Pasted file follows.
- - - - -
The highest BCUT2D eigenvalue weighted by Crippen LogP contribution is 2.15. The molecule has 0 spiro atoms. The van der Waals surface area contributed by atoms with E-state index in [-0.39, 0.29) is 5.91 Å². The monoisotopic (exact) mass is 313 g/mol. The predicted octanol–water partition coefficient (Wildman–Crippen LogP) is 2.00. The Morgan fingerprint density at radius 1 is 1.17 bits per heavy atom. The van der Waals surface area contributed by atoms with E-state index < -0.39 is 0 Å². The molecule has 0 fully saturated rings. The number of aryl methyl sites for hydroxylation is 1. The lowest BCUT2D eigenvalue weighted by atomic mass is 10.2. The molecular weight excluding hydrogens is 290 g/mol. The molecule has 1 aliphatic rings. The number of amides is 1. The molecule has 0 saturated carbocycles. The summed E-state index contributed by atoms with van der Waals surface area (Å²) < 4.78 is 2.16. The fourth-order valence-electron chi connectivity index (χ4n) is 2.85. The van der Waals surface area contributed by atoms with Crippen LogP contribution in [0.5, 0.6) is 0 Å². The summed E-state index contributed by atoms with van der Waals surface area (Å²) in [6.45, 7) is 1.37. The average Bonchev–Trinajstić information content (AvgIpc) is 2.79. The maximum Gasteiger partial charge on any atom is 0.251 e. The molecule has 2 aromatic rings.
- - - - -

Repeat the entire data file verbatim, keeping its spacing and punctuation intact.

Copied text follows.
The highest BCUT2D eigenvalue weighted by Crippen LogP contribution is 2.15. The molecule has 0 spiro atoms. The van der Waals surface area contributed by atoms with E-state index in [-0.39, 0.29) is 5.91 Å². The monoisotopic (exact) mass is 313 g/mol. The predicted octanol–water partition coefficient (Wildman–Crippen LogP) is 2.00. The Morgan fingerprint density at radius 1 is 1.17 bits per heavy atom. The van der Waals surface area contributed by atoms with E-state index < -0.39 is 0 Å². The molecule has 0 fully saturated rings. The number of aryl methyl sites for hydroxylation is 1. The lowest BCUT2D eigenvalue weighted by atomic mass is 10.2. The molecular weight excluding hydrogens is 290 g/mol. The molecule has 1 aliphatic rings. The number of amides is 1. The molecule has 0 saturated carbocycles. The summed E-state index contributed by atoms with van der Waals surface area (Å²) < 4.78 is 2.16. The fourth-order valence-electron chi connectivity index (χ4n) is 2.85. The van der Waals surface area contributed by atoms with Crippen LogP contribution in [0.5, 0.6) is 0 Å². The summed E-state index contributed by atoms with van der Waals surface area (Å²) in [6.45, 7) is 1.37. The average Bonchev–Trinajstić information content (AvgIpc) is 2.79. The maximum Gasteiger partial charge on any atom is 0.251 e. The molecule has 2 aromatic rings.